I’m pretty sure that my grandmother watched a few baseball games while reading the Forward over the years – likely the Yiddish version. So, I’m sure that she would get a kick out of me writing this piece.
For those who know me and for those who read my Sandy Koufax piece a few weeks back, it’s pretty clear how much I love baseball. It’s also pretty clear how completely ga-ga I would get if there was a legitimately Koufax-ian baseball superstar in the major leagues. As an extreme minority in this country (hovering around 2.2% of the general population), we Jews hold an uncanny sense of pride when one of our own is successful. From Nobel Prize winners and Supreme Court Justices to pop singers and movie stars, Jews love to point out fellow members of the tribe.
Adam Sandler mentioned dozens of famous Jews in his three versions of The Hanukkah Song. Not many athletes in there. My favorite comedy of all-time, Airplane, made famous a “pamphlet of Jewish Sports Legends.”
This is why Jews go crazy when someone like Ike Davis comes along.
The Forward 50 is a list of fifty Jewish-Americans who have made a significant impact on the Jewish story in the past year. As with most lists of its kind, there is great debate to be had.
Don’t get me wrong – when the Mets called up Ike Davis, I was excited at the prospect of another Jewish baseball player. Typically, there aren’t many – a dozen at most out of several hundred. Over the years, most have not been stars, but I root for them regardless of team. Even Youkilis.
The problem is that there are some budding stars right now (Kinsler, Braun, etc), but none of them seem to care much about being Jewish. They might be Jewish by birth or Jewish by name – but none of them are going to be the next Koufax. Ike Davis is Jewish by birth – his mother is Jewish, his father is not. By all accounts, he didn’t grow up as a practicing Jew. My Filipino childhood best friend is more Jewish than Ike Davis. If Ike Davis was called up by the Cincinnati Reds instead of the New York Mets, we wouldn’t even be talking about him. He had a fairly good rookie season, but barely received any consideration in the Rookie-of-the-Year voting.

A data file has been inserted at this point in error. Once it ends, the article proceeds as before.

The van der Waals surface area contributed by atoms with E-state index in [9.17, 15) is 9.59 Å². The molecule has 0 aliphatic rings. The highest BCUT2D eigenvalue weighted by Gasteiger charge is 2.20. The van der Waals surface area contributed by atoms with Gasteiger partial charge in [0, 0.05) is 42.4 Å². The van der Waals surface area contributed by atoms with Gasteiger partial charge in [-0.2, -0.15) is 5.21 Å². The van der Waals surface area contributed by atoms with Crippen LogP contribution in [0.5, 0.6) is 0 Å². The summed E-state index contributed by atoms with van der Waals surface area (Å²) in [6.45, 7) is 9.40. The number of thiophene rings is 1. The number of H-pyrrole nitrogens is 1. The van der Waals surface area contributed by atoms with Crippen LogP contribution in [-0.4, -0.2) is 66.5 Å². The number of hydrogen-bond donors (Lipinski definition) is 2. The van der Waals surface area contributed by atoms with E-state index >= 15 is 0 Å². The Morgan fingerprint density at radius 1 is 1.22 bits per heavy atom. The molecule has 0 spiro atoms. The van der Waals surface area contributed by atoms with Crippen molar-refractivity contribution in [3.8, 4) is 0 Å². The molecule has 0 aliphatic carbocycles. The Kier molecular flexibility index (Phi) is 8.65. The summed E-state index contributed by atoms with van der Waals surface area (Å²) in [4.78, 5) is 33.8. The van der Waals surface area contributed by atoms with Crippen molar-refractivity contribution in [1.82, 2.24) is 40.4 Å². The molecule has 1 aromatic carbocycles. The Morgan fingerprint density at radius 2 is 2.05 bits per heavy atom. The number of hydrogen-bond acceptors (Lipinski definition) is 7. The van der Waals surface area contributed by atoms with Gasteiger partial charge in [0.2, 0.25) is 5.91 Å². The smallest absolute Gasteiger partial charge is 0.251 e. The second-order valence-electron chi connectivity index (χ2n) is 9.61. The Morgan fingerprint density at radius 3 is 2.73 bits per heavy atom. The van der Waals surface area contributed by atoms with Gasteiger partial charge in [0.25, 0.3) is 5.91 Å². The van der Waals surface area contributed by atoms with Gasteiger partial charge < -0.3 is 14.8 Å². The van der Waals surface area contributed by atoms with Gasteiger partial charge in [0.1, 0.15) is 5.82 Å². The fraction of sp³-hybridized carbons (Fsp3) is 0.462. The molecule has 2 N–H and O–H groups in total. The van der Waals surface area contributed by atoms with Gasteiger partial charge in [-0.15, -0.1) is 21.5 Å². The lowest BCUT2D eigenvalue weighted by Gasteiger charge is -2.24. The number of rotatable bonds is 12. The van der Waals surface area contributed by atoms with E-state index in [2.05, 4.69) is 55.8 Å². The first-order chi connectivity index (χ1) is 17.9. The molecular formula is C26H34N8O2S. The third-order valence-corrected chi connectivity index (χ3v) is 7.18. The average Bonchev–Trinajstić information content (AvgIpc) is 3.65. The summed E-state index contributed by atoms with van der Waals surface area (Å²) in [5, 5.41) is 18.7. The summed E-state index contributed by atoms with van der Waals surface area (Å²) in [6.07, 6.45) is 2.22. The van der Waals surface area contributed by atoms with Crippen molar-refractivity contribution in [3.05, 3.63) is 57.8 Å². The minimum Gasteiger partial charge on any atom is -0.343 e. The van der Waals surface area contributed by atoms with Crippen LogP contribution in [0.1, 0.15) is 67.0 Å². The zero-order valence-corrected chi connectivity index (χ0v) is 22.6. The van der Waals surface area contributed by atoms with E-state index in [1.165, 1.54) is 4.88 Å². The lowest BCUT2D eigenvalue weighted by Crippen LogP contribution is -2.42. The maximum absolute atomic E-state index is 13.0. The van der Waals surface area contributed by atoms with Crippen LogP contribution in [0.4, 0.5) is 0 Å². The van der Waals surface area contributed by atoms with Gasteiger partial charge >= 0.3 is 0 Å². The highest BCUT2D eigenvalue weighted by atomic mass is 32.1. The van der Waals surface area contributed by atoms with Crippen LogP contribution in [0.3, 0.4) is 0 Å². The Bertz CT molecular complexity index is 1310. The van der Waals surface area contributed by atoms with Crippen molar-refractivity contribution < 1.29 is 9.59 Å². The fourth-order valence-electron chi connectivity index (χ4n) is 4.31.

The Ike Davis story is about New Yorkers dreaming of their own Jewish superstar. Remember that Koufax played mostly for LA and Hank Greenberg played in Detroit. I was more enthralled with the fact that Ike was born and grew up in Edina – after his dad, Ron, pitched for the Twins.
Throughout the 2010 season, I heard from my mother and brother – over and over – Ike Davis this and Ike Davis that. I guess he was the highlight of a miserable team. Then, late in the season, right around the High Holidays, I learned that there was another Jewish rookie. And this one played for the Twins. So I called my mother and told her about Danny Valencia (I think he was hitting around .340 at the time). She was unimpressed.
Then the big moment came for all Jewish baseball players – Yom Kippur. When it falls during the season, we all wonder who will play and who won’t. In typical Jewish fashion, Ike Davis blamed his mother. He played – even though the Mets were eliminated around May 1st. Danny Valencia also played – but after only hitting 2 home runs all season, he blasted two home runs on Yom Kippur. That’s what you call Jewish guilt. To their credit, both Davis and Valencia don’t pretend to be the Jewish heroes we want them to be. Apparently, neither has much of a Jewish identity.
Ike Davis’ impact on the Jewish community is minimal at best because he has no real ties to it. As long as he plays for the Mets, the offers will pour in and every Jewish organization will want a piece of him. Including him in the Forward 50, however, borders on desperation.
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